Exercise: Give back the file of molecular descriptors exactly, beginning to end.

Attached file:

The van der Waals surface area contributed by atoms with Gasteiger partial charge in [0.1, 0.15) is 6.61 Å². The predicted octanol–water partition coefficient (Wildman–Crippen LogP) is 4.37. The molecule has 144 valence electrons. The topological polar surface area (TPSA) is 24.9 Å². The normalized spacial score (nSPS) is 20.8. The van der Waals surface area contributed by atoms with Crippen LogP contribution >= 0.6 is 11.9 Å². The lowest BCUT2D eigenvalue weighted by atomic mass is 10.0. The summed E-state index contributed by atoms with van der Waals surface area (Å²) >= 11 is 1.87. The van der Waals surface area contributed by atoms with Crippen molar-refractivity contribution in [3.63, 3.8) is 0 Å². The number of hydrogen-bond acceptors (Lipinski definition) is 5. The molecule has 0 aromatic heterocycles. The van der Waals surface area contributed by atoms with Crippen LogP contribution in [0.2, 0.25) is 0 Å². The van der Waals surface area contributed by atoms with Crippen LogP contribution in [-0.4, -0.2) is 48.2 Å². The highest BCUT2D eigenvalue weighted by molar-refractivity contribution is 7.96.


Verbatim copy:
The van der Waals surface area contributed by atoms with Gasteiger partial charge in [0.1, 0.15) is 6.61 Å². The predicted octanol–water partition coefficient (Wildman–Crippen LogP) is 4.37. The molecule has 144 valence electrons. The topological polar surface area (TPSA) is 24.9 Å². The normalized spacial score (nSPS) is 20.8. The van der Waals surface area contributed by atoms with Crippen LogP contribution >= 0.6 is 11.9 Å². The lowest BCUT2D eigenvalue weighted by atomic mass is 10.0. The summed E-state index contributed by atoms with van der Waals surface area (Å²) >= 11 is 1.87. The van der Waals surface area contributed by atoms with Crippen molar-refractivity contribution in [3.63, 3.8) is 0 Å². The number of hydrogen-bond acceptors (Lipinski definition) is 5. The molecule has 0 aromatic heterocycles. The van der Waals surface area contributed by atoms with Crippen LogP contribution in [0.2, 0.25) is 0 Å². The van der Waals surface area contributed by atoms with Crippen LogP contribution in [-0.4, -0.2) is 48.2 Å². The highest BCUT2D eigenvalue weighted by molar-refractivity contribution is 7.96.